From Labor Action, Vol. 8 No. 26, 26 June 1944, p. 4.
Transcribed & marked up by Einde O’Callaghan for MIA.
The press says that an accord is imminent on the Roosevelt-de Gaulle crisis. That is a joke. They can patch up something for the time being and fool the people for a little while, but of genuine accord there is none. How can there be? Roosevelt did not lead America into war to win France for de Gaulle. Moreover, the de Gaulle conflict symbolizes a double threat to America: a threat from all the capitalist governments of Western Europe and a threat too from the, European masses.
Europe strategically can be divided into three areas: Eastern Europe, Western Europe, and, bordering on both, Southern Europe. The Mediterranean divides Southern Europe from North Africa.
Now it is perfectly obvious that for some time to come, Stalinist imperialism is going to be the most powerful imperialism in Eastern Europe. From Finland to Rumania, all will bow to Stalin. Roosevelt has made up his mind that he can do nothing about that.
On the west coast of Europe, however, the most powerful country is France. France owns as colonies the coast of North Africa, Algeria, Tunis, Morocco. In alliance with Spain and Italy, Britain and France could form a bloc which could handicap the intention of America to make for itself a powerful economic and military base in Western Europe.
Churchill was ready to throw in his cards with de Gaulle at first. But Roosevelt put his foot down heavily and Churchill as good as banished de Gaullism out of Britain. He even prevented the de Gaullists from publishing their paper by saying that he couldn’t spare them any newsprint.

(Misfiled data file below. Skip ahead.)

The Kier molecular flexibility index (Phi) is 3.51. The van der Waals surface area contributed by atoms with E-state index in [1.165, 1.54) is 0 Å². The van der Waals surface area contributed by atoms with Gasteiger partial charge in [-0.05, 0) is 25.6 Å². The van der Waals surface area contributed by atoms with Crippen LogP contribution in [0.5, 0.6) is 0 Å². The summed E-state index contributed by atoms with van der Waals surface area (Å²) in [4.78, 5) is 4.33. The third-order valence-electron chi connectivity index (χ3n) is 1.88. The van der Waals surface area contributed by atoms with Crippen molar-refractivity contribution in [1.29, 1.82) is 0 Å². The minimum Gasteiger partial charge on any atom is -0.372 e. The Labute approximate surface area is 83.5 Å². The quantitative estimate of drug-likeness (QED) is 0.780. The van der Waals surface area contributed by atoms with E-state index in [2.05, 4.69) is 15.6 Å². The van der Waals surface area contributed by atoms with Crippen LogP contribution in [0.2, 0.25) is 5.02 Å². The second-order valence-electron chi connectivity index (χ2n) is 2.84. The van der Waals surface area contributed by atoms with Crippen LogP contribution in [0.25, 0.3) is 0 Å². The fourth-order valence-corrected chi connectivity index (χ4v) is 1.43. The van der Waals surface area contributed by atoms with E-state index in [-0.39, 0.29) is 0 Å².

Churchill swallowed the defeat for a time, but some months ago he paid a personal visit to de Gaulle. He then praised Franco in a recent speech. All the arts of British diplomacy are being used to win over the Italian people to the idea that Britain is their friend.
The two pillars to this maneuver are Franco and de Gaulle. Franco’s regime at least has not been devastated by the war. And a new imperialist France can be a perfect ally for Britain. Whereas Britain was jealous of France’s power in Europe after 1919 and repeatedly played off Germany against France between 1919 and 1939, France today can be an ally but no threat. That is the perfect imperialist ally.
There is now the third factor – the underground movements in Europe, particularly in France. Roosevelt played with Petain as long as he could. He made a deal with Darlan. He made a deal with Badoglio and, until Britain started openly intriguing with Franco, the State Department was extremely friendly to him.
To suppress the French masses on the day of “liberation,” the reactionary, fascist-minded Giraud was chosen. Giraud was just the man to take a stern stand against “anarchy,” i.e., the revolt of the masses.
De Gaulle saw himself being pushed out. Between Giraud and de Gaulle, a large section of the fascist-minded French ruling class were almost of one mind – Giraud. The trouble was